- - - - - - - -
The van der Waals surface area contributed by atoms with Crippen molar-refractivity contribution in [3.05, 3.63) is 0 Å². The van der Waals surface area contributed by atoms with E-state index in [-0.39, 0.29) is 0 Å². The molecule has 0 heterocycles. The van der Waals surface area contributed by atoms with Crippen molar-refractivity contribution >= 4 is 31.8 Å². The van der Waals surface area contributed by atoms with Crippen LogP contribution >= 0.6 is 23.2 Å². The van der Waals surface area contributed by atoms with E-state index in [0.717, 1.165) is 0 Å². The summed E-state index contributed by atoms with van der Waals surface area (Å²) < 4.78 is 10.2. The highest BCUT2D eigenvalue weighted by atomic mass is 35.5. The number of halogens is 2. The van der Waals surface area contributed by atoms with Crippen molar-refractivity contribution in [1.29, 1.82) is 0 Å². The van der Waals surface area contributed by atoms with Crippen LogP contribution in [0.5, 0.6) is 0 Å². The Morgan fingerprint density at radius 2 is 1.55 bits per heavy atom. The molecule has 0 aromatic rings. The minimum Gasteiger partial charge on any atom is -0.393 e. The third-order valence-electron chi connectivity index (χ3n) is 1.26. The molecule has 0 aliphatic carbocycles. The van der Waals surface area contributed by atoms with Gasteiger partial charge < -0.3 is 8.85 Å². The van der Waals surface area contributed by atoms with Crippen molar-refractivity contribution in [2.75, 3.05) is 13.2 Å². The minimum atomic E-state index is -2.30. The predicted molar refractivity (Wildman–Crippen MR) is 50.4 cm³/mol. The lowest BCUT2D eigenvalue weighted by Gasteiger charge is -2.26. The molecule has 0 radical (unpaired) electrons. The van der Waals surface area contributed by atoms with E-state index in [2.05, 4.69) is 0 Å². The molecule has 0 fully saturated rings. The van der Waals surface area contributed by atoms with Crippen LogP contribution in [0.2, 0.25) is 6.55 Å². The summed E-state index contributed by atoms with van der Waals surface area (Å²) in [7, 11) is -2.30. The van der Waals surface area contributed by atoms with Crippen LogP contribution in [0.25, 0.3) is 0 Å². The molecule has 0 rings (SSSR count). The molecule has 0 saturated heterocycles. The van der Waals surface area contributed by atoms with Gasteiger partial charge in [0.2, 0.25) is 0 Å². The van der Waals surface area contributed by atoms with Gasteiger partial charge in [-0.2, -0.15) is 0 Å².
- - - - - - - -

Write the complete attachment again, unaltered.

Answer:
The van der Waals surface area contributed by atoms with Crippen molar-refractivity contribution in [3.05, 3.63) is 0 Å². The van der Waals surface area contributed by atoms with E-state index in [-0.39, 0.29) is 0 Å². The molecule has 0 heterocycles. The van der Waals surface area contributed by atoms with Crippen molar-refractivity contribution >= 4 is 31.8 Å². The van der Waals surface area contributed by atoms with Crippen LogP contribution >= 0.6 is 23.2 Å². The van der Waals surface area contributed by atoms with E-state index in [0.717, 1.165) is 0 Å². The summed E-state index contributed by atoms with van der Waals surface area (Å²) < 4.78 is 10.2. The highest BCUT2D eigenvalue weighted by atomic mass is 35.5. The number of halogens is 2. The van der Waals surface area contributed by atoms with Crippen molar-refractivity contribution in [1.29, 1.82) is 0 Å². The van der Waals surface area contributed by atoms with Crippen LogP contribution in [0.5, 0.6) is 0 Å². The Morgan fingerprint density at radius 2 is 1.55 bits per heavy atom. The molecule has 0 aromatic rings. The minimum Gasteiger partial charge on any atom is -0.393 e. The third-order valence-electron chi connectivity index (χ3n) is 1.26. The molecule has 0 aliphatic carbocycles. The van der Waals surface area contributed by atoms with Gasteiger partial charge < -0.3 is 8.85 Å². The van der Waals surface area contributed by atoms with Crippen molar-refractivity contribution in [2.75, 3.05) is 13.2 Å². The minimum atomic E-state index is -2.30. The predicted molar refractivity (Wildman–Crippen MR) is 50.4 cm³/mol. The lowest BCUT2D eigenvalue weighted by Gasteiger charge is -2.26. The molecule has 0 radical (unpaired) electrons. The van der Waals surface area contributed by atoms with E-state index in [2.05, 4.69) is 0 Å². The molecule has 0 fully saturated rings. The van der Waals surface area contributed by atoms with Crippen LogP contribution in [0.2, 0.25) is 6.55 Å². The summed E-state index contributed by atoms with van der Waals surface area (Å²) in [7, 11) is -2.30. The van der Waals surface area contributed by atoms with Crippen LogP contribution in [0.25, 0.3) is 0 Å². The molecule has 0 rings (SSSR count). The molecule has 0 saturated heterocycles. The van der Waals surface area contributed by atoms with Gasteiger partial charge in [0.2, 0.25) is 0 Å². The van der Waals surface area contributed by atoms with Gasteiger partial charge in [-0.2, -0.15) is 0 Å².